April 3, 2019
Prior to his career in government, Esteban Torres was a labor organizer and activist. He sought change by working from the progressive margins of the system, engaging in nonviolent protest to fight social inequality. In this undated photograph, Torres (left) and his fellow protestors wear the fashion of respectability, with Torres looking perhaps the most respectable of all in a suit and tie. It is an image in stark contrast to the photographs of hippies that many associate with counterculture protest in the 1960s.
The photograph below was taken at the Mexican Independence Day parade in 1970. Two and a half weeks earlier, sheriff’s deputies had brutally quashed the National Chicano Moratorium rally in Laguna Park (now Salazar Park). Three people were killed, including journalist Ruben Salazar. Torres’s defiant gesture—a raised fist—has a long history. It was used by the International Workers of the World, by the antifascists during the Spanish Civil War, by the important Mexican artists’ collective Taller de Gráfica Popular, and by activists in the Black Power Movement.
In 1974 Torres was recognized by the United Auto Workers for his contributions to social justice, which included heading TELACU (The East Los Angeles Community Union), a Community Development Corporation (CDC) that he helped found in 1968. As part of a voter registration drive, a testimonial dinner was held in his honor. Though Torres was the honoree, he seems to have been eclipsed somewhat by the presence of his friend and ally César Chávez, co-founder of the United Farm Workers, whose photo was given repeated, prominent placement on the program. Someone, perhaps Torres himself, even inscribed “Viva Cesar” on the cover.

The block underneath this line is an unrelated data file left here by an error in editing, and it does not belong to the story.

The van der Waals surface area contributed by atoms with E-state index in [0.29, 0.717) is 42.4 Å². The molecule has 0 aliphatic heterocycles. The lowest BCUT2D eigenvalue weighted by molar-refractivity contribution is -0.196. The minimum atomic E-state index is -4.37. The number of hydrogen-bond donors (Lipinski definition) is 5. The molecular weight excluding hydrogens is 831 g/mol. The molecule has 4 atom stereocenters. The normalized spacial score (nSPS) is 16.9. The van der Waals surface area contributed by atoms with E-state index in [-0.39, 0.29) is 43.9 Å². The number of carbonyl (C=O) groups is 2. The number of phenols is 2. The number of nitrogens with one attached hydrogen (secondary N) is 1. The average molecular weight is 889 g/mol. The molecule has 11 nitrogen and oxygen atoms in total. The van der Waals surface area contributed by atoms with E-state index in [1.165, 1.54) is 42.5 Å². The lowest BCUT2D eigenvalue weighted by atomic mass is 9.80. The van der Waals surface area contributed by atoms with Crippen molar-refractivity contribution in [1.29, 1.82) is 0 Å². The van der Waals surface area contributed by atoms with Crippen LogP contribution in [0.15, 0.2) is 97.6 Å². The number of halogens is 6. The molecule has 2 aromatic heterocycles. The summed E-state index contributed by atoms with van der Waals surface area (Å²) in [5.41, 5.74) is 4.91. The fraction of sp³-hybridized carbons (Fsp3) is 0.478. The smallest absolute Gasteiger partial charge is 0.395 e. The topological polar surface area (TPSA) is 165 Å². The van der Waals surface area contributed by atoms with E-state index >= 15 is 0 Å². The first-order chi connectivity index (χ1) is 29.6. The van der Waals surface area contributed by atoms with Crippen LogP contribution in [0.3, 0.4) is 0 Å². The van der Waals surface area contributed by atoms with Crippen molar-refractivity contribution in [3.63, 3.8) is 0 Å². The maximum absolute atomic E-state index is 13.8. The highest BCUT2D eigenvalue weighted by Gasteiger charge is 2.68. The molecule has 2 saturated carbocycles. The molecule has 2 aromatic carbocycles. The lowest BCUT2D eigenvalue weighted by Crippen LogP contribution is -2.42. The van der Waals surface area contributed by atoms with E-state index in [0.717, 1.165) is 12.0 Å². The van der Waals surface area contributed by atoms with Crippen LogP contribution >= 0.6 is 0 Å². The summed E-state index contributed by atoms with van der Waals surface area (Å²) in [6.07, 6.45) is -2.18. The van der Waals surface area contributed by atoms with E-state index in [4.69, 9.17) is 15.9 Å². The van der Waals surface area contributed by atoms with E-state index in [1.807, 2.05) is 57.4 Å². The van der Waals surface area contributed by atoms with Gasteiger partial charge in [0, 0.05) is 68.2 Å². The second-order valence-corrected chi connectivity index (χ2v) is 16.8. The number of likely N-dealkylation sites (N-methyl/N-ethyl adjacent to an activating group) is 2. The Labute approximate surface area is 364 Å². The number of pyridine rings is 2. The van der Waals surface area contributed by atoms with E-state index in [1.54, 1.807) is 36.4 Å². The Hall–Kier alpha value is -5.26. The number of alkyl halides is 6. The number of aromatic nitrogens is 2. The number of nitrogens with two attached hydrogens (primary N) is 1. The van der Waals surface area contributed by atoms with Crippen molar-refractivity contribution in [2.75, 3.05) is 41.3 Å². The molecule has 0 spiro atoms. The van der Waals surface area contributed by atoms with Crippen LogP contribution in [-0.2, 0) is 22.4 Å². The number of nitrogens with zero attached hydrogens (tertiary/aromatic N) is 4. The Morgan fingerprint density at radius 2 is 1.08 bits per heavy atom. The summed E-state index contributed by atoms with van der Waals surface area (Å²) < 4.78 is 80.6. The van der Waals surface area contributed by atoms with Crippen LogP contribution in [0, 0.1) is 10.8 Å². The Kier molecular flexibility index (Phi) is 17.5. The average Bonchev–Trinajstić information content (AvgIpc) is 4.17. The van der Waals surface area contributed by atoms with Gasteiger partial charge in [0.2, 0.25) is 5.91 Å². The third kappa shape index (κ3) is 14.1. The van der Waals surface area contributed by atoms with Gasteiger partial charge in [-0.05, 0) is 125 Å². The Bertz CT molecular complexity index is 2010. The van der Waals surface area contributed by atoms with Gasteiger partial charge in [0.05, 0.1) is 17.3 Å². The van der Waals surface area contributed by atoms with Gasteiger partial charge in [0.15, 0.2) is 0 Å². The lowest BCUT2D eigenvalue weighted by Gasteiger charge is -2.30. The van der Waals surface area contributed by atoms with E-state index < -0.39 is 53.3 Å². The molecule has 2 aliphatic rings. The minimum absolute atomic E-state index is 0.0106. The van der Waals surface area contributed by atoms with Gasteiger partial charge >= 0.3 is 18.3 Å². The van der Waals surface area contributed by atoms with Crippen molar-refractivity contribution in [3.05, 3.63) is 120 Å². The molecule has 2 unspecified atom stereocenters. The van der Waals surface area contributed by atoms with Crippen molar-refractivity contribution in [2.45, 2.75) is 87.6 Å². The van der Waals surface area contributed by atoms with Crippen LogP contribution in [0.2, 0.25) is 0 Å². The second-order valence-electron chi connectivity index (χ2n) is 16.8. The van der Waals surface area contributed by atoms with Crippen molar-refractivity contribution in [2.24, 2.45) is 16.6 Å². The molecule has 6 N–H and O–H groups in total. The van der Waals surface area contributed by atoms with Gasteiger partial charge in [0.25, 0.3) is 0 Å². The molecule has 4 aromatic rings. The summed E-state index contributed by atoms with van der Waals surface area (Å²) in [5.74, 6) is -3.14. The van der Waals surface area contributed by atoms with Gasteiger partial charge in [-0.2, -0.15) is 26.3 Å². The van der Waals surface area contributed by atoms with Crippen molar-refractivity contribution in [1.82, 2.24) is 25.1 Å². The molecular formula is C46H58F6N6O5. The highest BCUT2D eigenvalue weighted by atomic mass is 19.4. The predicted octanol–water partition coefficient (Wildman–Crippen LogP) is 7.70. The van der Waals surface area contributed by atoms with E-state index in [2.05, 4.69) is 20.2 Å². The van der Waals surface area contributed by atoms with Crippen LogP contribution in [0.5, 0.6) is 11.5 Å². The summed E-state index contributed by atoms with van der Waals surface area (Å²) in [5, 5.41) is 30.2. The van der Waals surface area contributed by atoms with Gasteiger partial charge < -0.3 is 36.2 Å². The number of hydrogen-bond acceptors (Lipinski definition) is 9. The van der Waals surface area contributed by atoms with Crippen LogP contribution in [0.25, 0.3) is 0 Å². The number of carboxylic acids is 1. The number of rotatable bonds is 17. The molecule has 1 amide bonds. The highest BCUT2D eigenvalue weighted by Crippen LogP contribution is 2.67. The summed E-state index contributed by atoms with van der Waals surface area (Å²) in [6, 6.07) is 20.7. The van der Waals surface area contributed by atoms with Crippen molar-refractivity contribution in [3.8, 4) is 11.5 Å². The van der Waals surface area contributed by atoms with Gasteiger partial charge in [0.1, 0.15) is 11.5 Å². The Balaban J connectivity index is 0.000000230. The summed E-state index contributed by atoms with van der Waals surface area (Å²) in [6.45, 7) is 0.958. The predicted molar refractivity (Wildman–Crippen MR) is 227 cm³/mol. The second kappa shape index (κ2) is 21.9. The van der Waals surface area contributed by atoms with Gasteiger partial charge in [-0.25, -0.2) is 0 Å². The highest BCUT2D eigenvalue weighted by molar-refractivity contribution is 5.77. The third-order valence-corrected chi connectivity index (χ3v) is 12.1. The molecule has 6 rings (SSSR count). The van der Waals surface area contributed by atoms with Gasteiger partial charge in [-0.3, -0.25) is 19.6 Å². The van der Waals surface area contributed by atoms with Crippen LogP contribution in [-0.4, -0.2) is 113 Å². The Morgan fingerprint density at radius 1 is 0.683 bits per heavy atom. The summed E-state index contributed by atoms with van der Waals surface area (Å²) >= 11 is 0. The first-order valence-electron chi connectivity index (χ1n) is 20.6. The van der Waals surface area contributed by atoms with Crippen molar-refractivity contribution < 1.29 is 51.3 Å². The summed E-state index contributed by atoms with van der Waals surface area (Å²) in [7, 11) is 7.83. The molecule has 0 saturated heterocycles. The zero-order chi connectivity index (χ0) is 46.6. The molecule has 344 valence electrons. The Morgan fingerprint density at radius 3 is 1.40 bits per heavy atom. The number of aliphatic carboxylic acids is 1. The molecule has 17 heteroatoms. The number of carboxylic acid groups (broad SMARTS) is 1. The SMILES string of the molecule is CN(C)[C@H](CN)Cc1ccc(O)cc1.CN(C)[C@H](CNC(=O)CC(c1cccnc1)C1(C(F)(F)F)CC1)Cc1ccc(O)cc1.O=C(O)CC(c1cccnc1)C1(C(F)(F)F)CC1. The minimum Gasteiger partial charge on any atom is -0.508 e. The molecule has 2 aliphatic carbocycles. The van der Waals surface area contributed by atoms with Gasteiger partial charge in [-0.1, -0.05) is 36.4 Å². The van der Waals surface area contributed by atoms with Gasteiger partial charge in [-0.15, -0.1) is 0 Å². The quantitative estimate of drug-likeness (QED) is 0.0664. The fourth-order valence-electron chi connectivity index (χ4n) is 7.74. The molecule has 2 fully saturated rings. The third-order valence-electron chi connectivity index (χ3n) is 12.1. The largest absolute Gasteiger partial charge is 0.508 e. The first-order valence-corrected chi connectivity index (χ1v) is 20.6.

In 1977 Torres gave up his outsider status and assumed his first role in government. President Jimmy Carter appointed him ambassador to UNESCO and, later, special assistant to the president for Hispanic affairs. In this 1980 photo Torres and Carter confer next to Marine One, the presidential helicopter.
In 1982 Torres was elected to the U.S. House of Representatives, and he would go on to serve eight terms for his district in southeastern Los Angeles County. Before he began his career in public service, Torres went to art school, and he occasionally mused what his life would have been like had he followed that path. As a politician, he used his artistic talent to document his years in Congress with sketches. Here, he and his (male) colleagues smoke cigarettes and watch the Iran-Contra hearings on television.
Torres the agitator became a consummate insider and a proud defender of the Democratic Party’s ideals. He rose to the position of deputy whip in his party and was one of the driving forces in the Congressional Hispanic Caucus. In this 1990 sketch he appropriates a phrase that was often associated with Ronald Reagan—“a shining city on the hill”—for a vision of a Democratic utopia. Torres includes people of various ages and, tellingly, a man in a hardhat—a worker. The Honorable Esteban Torres never stopped being a union man.
All materials are from the Esteban Torres Papers, UCLA Chicano Studies Research Center.
Doug Johnson is the Archives Specialist at the UCLA Chicano Studies Research Center. He was previously a processing archivist at UCLA Library Special Collections and at the Academy of Motion Picture Arts and Sciences’ Margaret Herrick Library. He has a graduate degree in Film Studies from the University of Iowa and a BA in Religion from Williams College.